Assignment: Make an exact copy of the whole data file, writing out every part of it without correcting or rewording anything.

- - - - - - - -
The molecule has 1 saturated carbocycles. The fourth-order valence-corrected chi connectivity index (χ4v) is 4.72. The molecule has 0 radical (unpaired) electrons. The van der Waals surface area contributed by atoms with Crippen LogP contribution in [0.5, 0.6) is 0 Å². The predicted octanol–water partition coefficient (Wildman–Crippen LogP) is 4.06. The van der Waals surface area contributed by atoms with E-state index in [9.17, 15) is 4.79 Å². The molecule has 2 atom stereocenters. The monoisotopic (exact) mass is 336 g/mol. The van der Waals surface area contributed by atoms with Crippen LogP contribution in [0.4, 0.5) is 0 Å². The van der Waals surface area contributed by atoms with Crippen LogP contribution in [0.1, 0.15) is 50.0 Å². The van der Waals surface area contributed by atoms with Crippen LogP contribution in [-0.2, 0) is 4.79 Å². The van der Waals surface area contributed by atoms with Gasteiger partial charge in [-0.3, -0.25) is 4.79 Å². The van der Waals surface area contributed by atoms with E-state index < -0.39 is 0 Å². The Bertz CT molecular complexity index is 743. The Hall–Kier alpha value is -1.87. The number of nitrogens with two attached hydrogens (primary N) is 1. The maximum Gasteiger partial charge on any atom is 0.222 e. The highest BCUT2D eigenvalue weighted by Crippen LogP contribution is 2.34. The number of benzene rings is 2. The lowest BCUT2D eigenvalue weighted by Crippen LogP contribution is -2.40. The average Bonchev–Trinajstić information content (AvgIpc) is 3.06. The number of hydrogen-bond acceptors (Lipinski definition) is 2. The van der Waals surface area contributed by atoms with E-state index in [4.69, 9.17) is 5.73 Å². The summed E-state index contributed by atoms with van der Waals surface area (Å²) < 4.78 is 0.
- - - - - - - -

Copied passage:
The molecule has 1 saturated carbocycles. The fourth-order valence-corrected chi connectivity index (χ4v) is 4.72. The molecule has 0 radical (unpaired) electrons. The van der Waals surface area contributed by atoms with Crippen LogP contribution in [0.5, 0.6) is 0 Å². The predicted octanol–water partition coefficient (Wildman–Crippen LogP) is 4.06. The van der Waals surface area contributed by atoms with E-state index in [9.17, 15) is 4.79 Å². The molecule has 2 atom stereocenters. The monoisotopic (exact) mass is 336 g/mol. The van der Waals surface area contributed by atoms with Crippen LogP contribution in [0.4, 0.5) is 0 Å². The van der Waals surface area contributed by atoms with Crippen LogP contribution in [0.1, 0.15) is 50.0 Å². The van der Waals surface area contributed by atoms with Crippen LogP contribution in [-0.2, 0) is 4.79 Å². The van der Waals surface area contributed by atoms with Gasteiger partial charge in [-0.3, -0.25) is 4.79 Å². The van der Waals surface area contributed by atoms with E-state index < -0.39 is 0 Å². The Bertz CT molecular complexity index is 743. The Hall–Kier alpha value is -1.87. The number of nitrogens with two attached hydrogens (primary N) is 1. The maximum Gasteiger partial charge on any atom is 0.222 e. The highest BCUT2D eigenvalue weighted by Crippen LogP contribution is 2.34. The number of benzene rings is 2. The lowest BCUT2D eigenvalue weighted by Crippen LogP contribution is -2.40. The average Bonchev–Trinajstić information content (AvgIpc) is 3.06. The number of hydrogen-bond acceptors (Lipinski definition) is 2. The van der Waals surface area contributed by atoms with E-state index in [4.69, 9.17) is 5.73 Å². The summed E-state index contributed by atoms with van der Waals surface area (Å²) < 4.78 is 0.